Dick Rutan and Jeana Yeager had sunk not only their life savings but also their souls into the Voyager. As far as Burt was concerned, though, it was just another airplane, something to slap together on nights and weekends--Model 76 by his internal accounting. (The Boomerang is Model 202; the Proteus, Model 281.) Even as Rutan's cohorts slaved over the Voyager, his own focus shifted to the Starship, which was supposed to vault him into the corridors of corporate America. As he and Melvill hooked up with the triumphant Voyager in the predawn darkness, Rutan saw both an end and a beginning.
For the Record
Los Angeles Times Sunday January 9, 2000 Home Edition Los Angeles Times Magazine Page 3 Times Magazine Desk 2 inches; 66 words Type of Material: Correction
In a photo caption in the Nov. 21 issue, two aircraft designed by Burt Rutan were identified incorrectly. The caption, on Page 17, should have described the aircraft at the top as a prototype for one of Rutan's private clients. The plane at bottom of the photo was a special military utility transport plane.
"After a while," he says, still hunched over his plate, his uneaten mashed potatoes hardened into brown peaks, "the sun started coming up, and we could make out the airplane in the light. Remember, the last time we'd seen it, the wings were drooping down because of all the fuel they were carrying. Now they were perfectly flat. It was droning along with both engines running, and the air was so smooth, so serene, so gorgeous, and we had all these lights around us--the L.A. Basin in front of us, San Diego behind. And here was this airplane, just perfectly still, just perfectly. . . . just. . . ." He takes a deep breath, then spits it out: "Just perfect."
A seven-story building at Mojave Airport houses the Roton, a spacecraft that lands like a helicopter. Elsewhere on the flight line are a World War II-era Hawker Sea Fury, a Vietnam War-era MiG-21 and an old Boeing 747 being used to test engines for the new 777. But of all the weird and wonderful sights at Mojave, none is more intriguing than the contents of Scaled Composites. Predictably, the facility is surrounded by wire mesh fencing bearing "Keep Out" and "Restricted Area" placards, and everybody who visits has to sign a nondisclosure statement to get beyond the lobby. At the moment, the company is working on more than a dozen projects, including, incidentally, the composite shell for the Roton.
Rutan works out of a disorderly corner office with dated wood paneling and permanently shuttered windows. As always, he is dressed in a denim shirt, blue jeans and sandals. "If I want to look dressed up," he says, "I'll wear a leather jacket." Even sitting down, he looks long and lanky. His most distinctive feature is a prominent set of mutton chops that--white hair aside--would have looked right at home at Graceland circa 1970. When he smiles, his face seems surprisingly boyish for a 56-year-old workaholic who suffered a mild heart attack last year. "My number one priority is having fun," he insists as he scans his perpetually full e-mail in-box. "If you're having fun, you're more likely to be productive. If you're being productive, you're more likely to be competitive. By putting the F-word up front, I've been able to attract talented people to work here even though they could make as much, if not more at, say, Lockheed or Boeing. Having fun is how I've managed to create a profitable company."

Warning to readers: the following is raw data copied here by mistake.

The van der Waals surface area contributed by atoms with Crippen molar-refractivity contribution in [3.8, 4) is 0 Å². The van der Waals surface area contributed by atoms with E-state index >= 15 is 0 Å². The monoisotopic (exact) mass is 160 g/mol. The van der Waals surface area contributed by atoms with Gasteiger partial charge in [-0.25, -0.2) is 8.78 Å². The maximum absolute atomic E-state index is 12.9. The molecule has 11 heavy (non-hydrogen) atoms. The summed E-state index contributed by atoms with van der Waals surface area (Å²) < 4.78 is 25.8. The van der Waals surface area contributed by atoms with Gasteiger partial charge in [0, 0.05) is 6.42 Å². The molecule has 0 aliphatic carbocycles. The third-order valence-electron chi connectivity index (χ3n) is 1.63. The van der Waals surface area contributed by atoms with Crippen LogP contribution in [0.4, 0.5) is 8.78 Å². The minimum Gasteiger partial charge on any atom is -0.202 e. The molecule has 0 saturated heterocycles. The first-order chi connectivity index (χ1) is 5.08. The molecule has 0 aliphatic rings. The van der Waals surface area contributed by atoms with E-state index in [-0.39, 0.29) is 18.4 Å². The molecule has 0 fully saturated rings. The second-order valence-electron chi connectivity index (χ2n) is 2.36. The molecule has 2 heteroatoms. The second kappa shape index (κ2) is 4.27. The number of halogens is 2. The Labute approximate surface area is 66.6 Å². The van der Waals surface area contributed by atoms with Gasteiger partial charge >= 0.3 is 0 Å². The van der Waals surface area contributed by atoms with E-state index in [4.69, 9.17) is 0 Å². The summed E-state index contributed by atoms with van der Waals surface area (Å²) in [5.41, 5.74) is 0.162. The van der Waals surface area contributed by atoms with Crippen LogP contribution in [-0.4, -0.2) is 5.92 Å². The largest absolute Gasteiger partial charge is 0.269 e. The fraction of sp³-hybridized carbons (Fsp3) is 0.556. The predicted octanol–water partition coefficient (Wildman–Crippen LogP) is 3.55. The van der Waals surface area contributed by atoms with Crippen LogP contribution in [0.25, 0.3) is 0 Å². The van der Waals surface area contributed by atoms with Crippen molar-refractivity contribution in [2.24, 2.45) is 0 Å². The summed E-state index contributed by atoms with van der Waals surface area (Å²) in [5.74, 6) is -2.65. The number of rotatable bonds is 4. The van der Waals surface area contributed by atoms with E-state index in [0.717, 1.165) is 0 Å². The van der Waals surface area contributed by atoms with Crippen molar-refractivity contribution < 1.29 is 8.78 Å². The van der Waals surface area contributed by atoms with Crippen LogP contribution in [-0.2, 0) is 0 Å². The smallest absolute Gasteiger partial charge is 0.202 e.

Most of Scaled Composites' revenue comes from contract work for the government and big business on aerospace design, engineering, fabrication, assembly, research and development, or any combination thereof. But the projects that truly energize Rutan are the ones he undertakes on his own, where the only person he has to please is himself. "Most customers don't want to take risks," he explains. "The Boomerang is a perfect example. There is no way I could have found a customer on the basis of the concept design." To be honest, he would have had trouble finding passengers. At first glance, the Boomerang looks like a horrible mistake, either the mutant offspring of a P-38 Lightning--the famous twin-boom World War II fighter--or a flying version of an outrigger canoe. One engine is attached to the fuselage, or main body, where the pilot and passengers sit. A second engine is mounted farther back and to the left, on a smaller boom--sort of a withered fuselage, perfect for lugging, say, skis. As a result, the airplane is deliberately asymmetrical. Orville and Wilbur Wright must be spinning like contra-rotating propellers in their graves, but Rutan insists that the Boomerang's very asymmetry rectifies the signal flaw of the light twin--its inclination to crash when one engine fails at low speeds. Flight tests of the Boomerang prototype support this claim, and Rutan is working with a company that plans to produce the plane. Still, a lot of designers say he could have achieved the same result with a conventional design. "Burt sometimes seems to think that if it's radical, it's better," says John Roncz, an aerodynamicist who worked with him on the Voyager and Proteus. "He designs some airplanes for shock value. It's a good marketing ploy, and he's a good marketing man. He knows how to create the kind of shapes that get on the covers of magazines."